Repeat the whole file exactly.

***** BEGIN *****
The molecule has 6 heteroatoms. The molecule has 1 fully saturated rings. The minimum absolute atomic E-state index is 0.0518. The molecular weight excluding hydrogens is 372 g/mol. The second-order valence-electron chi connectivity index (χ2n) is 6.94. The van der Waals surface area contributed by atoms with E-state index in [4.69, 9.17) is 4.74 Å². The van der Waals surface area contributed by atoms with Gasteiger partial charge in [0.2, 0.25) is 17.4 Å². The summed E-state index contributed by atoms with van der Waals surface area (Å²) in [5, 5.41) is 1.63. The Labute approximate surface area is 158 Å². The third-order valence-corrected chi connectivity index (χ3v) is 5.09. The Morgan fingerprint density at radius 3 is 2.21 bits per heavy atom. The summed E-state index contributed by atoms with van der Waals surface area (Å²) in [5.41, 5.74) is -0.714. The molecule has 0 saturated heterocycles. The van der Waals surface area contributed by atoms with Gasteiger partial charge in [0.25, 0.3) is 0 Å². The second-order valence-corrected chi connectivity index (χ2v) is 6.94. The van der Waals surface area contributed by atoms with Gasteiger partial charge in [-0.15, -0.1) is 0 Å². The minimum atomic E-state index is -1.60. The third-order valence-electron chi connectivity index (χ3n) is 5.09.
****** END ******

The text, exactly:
The molecule has 6 heteroatoms. The molecule has 1 fully saturated rings. The minimum absolute atomic E-state index is 0.0518. The molecular weight excluding hydrogens is 372 g/mol. The second-order valence-electron chi connectivity index (χ2n) is 6.94. The van der Waals surface area contributed by atoms with E-state index in [4.69, 9.17) is 4.74 Å². The van der Waals surface area contributed by atoms with Gasteiger partial charge in [0.2, 0.25) is 17.4 Å². The summed E-state index contributed by atoms with van der Waals surface area (Å²) in [5, 5.41) is 1.63. The Labute approximate surface area is 158 Å². The third-order valence-corrected chi connectivity index (χ3v) is 5.09. The Morgan fingerprint density at radius 3 is 2.21 bits per heavy atom. The summed E-state index contributed by atoms with van der Waals surface area (Å²) in [5.41, 5.74) is -0.714. The molecule has 0 saturated heterocycles. The van der Waals surface area contributed by atoms with Gasteiger partial charge in [0.25, 0.3) is 0 Å². The second-order valence-corrected chi connectivity index (χ2v) is 6.94. The van der Waals surface area contributed by atoms with Gasteiger partial charge in [-0.15, -0.1) is 0 Å². The minimum atomic E-state index is -1.60. The third-order valence-electron chi connectivity index (χ3n) is 5.09.